features

Colusa County Office of Education

It’s harvest season for peas and peaches, among other North State crops, and thousands of migrant farmworkers have come to the area to work in the fields for the season. They’ll stay until November, and many bring their families with them. NSPR reporter Adia White tells us how Williams Unified School District is adapting to their nomadic lifestyle to help students graduate.

Are You Prepared For Fire Season?

Jun 15, 2017
Cal Fire Butte County

 


It’s nearly summer, and that means hitting the lake, school vacations and in California…. fire season. In Magalia, Cal Fire inspectors Steve Clement and Susan Beeler are driving around, going door to door to make sure everyone is prepared.

Small Venue Hosts Big Talent In Cottonwood

Jun 13, 2017

Where in the North State can you see a Grammy Award-winning musician perform to a room of just 40 people? Cottonwood, California, apparently. Last week, NSPR sent Nolan Ford to learn about this small concert venue and its dedicated music community.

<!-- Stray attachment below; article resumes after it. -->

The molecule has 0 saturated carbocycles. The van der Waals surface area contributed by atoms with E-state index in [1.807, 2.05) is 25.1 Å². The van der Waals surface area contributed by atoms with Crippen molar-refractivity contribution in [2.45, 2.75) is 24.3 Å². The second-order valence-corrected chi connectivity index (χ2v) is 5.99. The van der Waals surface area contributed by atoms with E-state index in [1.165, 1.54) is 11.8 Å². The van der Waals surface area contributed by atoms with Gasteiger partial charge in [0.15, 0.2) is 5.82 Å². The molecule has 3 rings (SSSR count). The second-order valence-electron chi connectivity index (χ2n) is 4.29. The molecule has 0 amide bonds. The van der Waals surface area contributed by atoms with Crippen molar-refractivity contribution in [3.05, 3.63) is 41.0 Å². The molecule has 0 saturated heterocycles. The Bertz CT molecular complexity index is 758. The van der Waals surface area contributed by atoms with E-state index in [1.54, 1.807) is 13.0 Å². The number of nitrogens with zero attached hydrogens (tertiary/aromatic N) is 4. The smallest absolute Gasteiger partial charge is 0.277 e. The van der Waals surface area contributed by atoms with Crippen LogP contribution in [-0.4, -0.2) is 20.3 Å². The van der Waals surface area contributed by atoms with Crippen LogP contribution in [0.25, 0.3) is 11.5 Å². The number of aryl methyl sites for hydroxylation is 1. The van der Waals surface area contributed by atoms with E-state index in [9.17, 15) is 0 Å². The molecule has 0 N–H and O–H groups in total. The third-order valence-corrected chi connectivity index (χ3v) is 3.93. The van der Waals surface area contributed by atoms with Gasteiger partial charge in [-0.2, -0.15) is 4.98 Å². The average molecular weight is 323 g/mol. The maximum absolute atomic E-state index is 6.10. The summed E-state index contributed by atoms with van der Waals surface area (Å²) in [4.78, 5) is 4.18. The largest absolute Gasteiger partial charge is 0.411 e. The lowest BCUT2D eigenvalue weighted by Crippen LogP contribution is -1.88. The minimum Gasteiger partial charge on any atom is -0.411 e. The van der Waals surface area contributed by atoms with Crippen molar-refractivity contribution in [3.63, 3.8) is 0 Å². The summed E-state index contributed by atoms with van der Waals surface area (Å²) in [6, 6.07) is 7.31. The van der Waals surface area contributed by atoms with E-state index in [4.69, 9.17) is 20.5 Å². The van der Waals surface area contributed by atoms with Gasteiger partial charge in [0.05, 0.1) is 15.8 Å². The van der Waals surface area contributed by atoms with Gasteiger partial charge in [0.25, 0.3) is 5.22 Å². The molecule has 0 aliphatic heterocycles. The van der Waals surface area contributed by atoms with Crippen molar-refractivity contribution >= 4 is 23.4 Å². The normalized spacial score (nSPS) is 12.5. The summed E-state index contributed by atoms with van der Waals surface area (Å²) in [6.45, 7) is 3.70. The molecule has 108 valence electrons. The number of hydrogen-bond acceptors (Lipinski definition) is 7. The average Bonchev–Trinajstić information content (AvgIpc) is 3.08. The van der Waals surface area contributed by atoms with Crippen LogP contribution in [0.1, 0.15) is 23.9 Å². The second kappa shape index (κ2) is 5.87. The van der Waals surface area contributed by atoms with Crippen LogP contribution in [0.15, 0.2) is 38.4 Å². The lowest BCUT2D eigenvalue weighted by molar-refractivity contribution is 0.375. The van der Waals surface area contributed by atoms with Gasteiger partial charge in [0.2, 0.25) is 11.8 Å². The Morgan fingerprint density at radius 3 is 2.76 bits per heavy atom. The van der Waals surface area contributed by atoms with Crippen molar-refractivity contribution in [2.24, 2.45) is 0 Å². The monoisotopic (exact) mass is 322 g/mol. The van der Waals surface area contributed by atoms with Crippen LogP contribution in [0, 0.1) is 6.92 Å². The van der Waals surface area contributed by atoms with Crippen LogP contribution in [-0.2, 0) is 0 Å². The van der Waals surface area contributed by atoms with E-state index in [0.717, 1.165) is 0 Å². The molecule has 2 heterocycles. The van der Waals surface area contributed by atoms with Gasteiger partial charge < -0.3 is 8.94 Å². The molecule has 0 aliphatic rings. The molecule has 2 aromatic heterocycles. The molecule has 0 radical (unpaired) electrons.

Merced County Housing Authority

Though the Trump administration continues cracking down on immigration, the effort appears to have little impact on the number of migrant farmworkers arriving in the North State. Thousands, both undocumented and on temporary work visas, are now arriving for the summer picking season. North State Public Radio reporter Adia White looks at how they’re able to make a home here, before leaving again in the fall.

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It’s the start of the picking season, and the population of Sutter County spikes as thousands of migrant farmworkers come to the area to work.

Seventeen years have passed since federal officials agreed to restore salmon populations on the Trinity River to levels unseen since it was dammed in the 1960s. Results have been slow. Last week we reported on the frustrations of some locals. Today, in part two, Marc Albert looks into why scientists think success hasn’t been obvious.

Marc Albert

There was still plenty of chill in the March air as about 20 locals straggled into the Junction City Grange Hall for another meeting about undoing a century and a half of damage to Trinity County’s namesake river.

Mike Dixon, implementation branch chief for the Trinity River Restoration Program, a project of the U.S. Department of the Interior’s Bureau of Reclamation addressed the audience:

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